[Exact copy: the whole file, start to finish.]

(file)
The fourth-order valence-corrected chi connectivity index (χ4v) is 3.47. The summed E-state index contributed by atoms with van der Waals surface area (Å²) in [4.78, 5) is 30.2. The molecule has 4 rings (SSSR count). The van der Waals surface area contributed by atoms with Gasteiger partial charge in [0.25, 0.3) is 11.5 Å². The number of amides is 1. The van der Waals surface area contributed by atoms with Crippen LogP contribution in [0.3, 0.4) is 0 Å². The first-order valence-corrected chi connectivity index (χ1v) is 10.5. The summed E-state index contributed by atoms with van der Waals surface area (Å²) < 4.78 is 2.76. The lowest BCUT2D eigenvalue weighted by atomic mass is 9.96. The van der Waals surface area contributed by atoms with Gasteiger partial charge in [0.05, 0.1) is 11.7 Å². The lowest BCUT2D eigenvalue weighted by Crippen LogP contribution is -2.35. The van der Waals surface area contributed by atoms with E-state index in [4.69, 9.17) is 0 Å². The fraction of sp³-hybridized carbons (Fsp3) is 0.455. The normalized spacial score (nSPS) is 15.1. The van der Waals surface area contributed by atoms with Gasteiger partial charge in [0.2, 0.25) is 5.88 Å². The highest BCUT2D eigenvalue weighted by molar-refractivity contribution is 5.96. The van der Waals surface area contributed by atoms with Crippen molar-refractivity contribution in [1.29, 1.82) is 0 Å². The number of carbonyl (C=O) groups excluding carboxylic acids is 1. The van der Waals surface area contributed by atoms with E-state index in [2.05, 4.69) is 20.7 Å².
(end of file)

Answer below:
The fourth-order valence-corrected chi connectivity index (χ4v) is 3.47. The summed E-state index contributed by atoms with van der Waals surface area (Å²) in [4.78, 5) is 30.2. The molecule has 4 rings (SSSR count). The van der Waals surface area contributed by atoms with Gasteiger partial charge in [0.25, 0.3) is 11.5 Å². The number of amides is 1. The van der Waals surface area contributed by atoms with Crippen LogP contribution in [0.3, 0.4) is 0 Å². The first-order valence-corrected chi connectivity index (χ1v) is 10.5. The summed E-state index contributed by atoms with van der Waals surface area (Å²) < 4.78 is 2.76. The lowest BCUT2D eigenvalue weighted by atomic mass is 9.96. The van der Waals surface area contributed by atoms with Gasteiger partial charge in [0.05, 0.1) is 11.7 Å². The lowest BCUT2D eigenvalue weighted by Crippen LogP contribution is -2.35. The van der Waals surface area contributed by atoms with E-state index in [4.69, 9.17) is 0 Å². The fraction of sp³-hybridized carbons (Fsp3) is 0.455. The normalized spacial score (nSPS) is 15.1. The van der Waals surface area contributed by atoms with Gasteiger partial charge in [0.2, 0.25) is 5.88 Å². The highest BCUT2D eigenvalue weighted by molar-refractivity contribution is 5.96. The van der Waals surface area contributed by atoms with Crippen molar-refractivity contribution in [1.29, 1.82) is 0 Å². The number of carbonyl (C=O) groups excluding carboxylic acids is 1. The van der Waals surface area contributed by atoms with E-state index in [2.05, 4.69) is 20.7 Å².